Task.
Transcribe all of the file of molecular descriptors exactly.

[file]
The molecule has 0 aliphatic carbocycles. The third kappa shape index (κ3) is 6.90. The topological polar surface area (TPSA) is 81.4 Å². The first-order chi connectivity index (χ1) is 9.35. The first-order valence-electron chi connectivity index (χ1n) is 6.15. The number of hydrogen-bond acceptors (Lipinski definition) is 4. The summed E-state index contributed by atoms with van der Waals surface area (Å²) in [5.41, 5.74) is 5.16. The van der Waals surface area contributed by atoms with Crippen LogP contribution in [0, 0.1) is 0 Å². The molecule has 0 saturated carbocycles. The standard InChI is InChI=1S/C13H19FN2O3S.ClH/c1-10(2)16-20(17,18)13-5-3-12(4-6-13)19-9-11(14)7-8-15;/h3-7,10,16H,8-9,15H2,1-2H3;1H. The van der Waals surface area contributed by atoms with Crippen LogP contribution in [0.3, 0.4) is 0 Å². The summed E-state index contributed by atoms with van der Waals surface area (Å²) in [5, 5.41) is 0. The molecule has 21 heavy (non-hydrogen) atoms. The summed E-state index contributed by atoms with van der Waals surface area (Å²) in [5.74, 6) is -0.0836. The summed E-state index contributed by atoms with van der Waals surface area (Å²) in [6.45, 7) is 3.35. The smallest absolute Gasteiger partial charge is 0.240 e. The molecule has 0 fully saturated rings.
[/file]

The molecule has 0 aliphatic carbocycles. The third kappa shape index (κ3) is 6.90. The topological polar surface area (TPSA) is 81.4 Å². The first-order chi connectivity index (χ1) is 9.35. The first-order valence-electron chi connectivity index (χ1n) is 6.15. The number of hydrogen-bond acceptors (Lipinski definition) is 4. The summed E-state index contributed by atoms with van der Waals surface area (Å²) in [5.41, 5.74) is 5.16. The van der Waals surface area contributed by atoms with Crippen LogP contribution in [0, 0.1) is 0 Å². The molecule has 0 saturated carbocycles. The standard InChI is InChI=1S/C13H19FN2O3S.ClH/c1-10(2)16-20(17,18)13-5-3-12(4-6-13)19-9-11(14)7-8-15;/h3-7,10,16H,8-9,15H2,1-2H3;1H. The van der Waals surface area contributed by atoms with Crippen LogP contribution in [0.3, 0.4) is 0 Å². The summed E-state index contributed by atoms with van der Waals surface area (Å²) in [5, 5.41) is 0. The molecule has 21 heavy (non-hydrogen) atoms. The summed E-state index contributed by atoms with van der Waals surface area (Å²) in [5.74, 6) is -0.0836. The summed E-state index contributed by atoms with van der Waals surface area (Å²) in [6.45, 7) is 3.35. The smallest absolute Gasteiger partial charge is 0.240 e. The molecule has 0 fully saturated rings.